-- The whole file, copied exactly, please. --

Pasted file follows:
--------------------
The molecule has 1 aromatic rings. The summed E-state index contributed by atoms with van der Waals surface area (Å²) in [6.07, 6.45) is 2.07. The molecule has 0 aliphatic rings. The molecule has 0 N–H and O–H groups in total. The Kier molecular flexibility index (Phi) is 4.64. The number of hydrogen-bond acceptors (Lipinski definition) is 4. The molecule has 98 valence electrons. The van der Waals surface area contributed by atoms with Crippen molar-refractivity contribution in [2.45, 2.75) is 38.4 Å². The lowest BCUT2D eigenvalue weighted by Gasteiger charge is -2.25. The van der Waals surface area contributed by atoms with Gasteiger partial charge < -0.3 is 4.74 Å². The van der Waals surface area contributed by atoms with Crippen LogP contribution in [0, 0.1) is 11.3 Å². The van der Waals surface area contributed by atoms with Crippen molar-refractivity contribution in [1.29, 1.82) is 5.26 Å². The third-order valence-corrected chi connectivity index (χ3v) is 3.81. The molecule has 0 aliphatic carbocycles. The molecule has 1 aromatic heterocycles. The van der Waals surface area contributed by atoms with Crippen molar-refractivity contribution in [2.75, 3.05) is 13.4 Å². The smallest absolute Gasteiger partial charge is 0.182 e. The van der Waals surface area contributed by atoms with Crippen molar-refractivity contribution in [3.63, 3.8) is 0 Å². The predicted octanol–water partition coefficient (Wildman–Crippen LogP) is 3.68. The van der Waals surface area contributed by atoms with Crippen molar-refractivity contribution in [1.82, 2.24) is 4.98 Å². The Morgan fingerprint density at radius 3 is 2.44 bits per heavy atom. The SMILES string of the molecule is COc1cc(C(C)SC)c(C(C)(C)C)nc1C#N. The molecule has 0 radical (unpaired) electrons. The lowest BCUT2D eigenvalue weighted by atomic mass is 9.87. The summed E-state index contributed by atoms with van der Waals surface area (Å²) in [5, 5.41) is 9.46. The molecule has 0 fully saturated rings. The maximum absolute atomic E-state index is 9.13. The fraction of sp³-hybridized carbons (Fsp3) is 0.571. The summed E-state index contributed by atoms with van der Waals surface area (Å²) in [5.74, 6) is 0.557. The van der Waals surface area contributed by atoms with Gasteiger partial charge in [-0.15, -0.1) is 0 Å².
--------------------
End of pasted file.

The molecule has 1 aromatic rings. The summed E-state index contributed by atoms with van der Waals surface area (Å²) in [6.07, 6.45) is 2.07. The molecule has 0 aliphatic rings. The molecule has 0 N–H and O–H groups in total. The Kier molecular flexibility index (Phi) is 4.64. The number of hydrogen-bond acceptors (Lipinski definition) is 4. The molecule has 98 valence electrons. The van der Waals surface area contributed by atoms with Crippen molar-refractivity contribution in [2.45, 2.75) is 38.4 Å². The lowest BCUT2D eigenvalue weighted by Gasteiger charge is -2.25. The van der Waals surface area contributed by atoms with Gasteiger partial charge < -0.3 is 4.74 Å². The van der Waals surface area contributed by atoms with Crippen LogP contribution in [0, 0.1) is 11.3 Å². The van der Waals surface area contributed by atoms with Crippen molar-refractivity contribution in [1.29, 1.82) is 5.26 Å². The third-order valence-corrected chi connectivity index (χ3v) is 3.81. The molecule has 0 aliphatic carbocycles. The molecule has 1 aromatic heterocycles. The van der Waals surface area contributed by atoms with Crippen molar-refractivity contribution in [2.75, 3.05) is 13.4 Å². The smallest absolute Gasteiger partial charge is 0.182 e. The van der Waals surface area contributed by atoms with Crippen molar-refractivity contribution in [3.63, 3.8) is 0 Å². The predicted octanol–water partition coefficient (Wildman–Crippen LogP) is 3.68. The van der Waals surface area contributed by atoms with Crippen molar-refractivity contribution in [1.82, 2.24) is 4.98 Å². The Morgan fingerprint density at radius 3 is 2.44 bits per heavy atom. The SMILES string of the molecule is COc1cc(C(C)SC)c(C(C)(C)C)nc1C#N. The molecule has 0 radical (unpaired) electrons. The lowest BCUT2D eigenvalue weighted by atomic mass is 9.87. The summed E-state index contributed by atoms with van der Waals surface area (Å²) in [5, 5.41) is 9.46. The molecule has 0 fully saturated rings. The maximum absolute atomic E-state index is 9.13. The fraction of sp³-hybridized carbons (Fsp3) is 0.571. The summed E-state index contributed by atoms with van der Waals surface area (Å²) in [5.74, 6) is 0.557. The van der Waals surface area contributed by atoms with Gasteiger partial charge in [-0.15, -0.1) is 0 Å².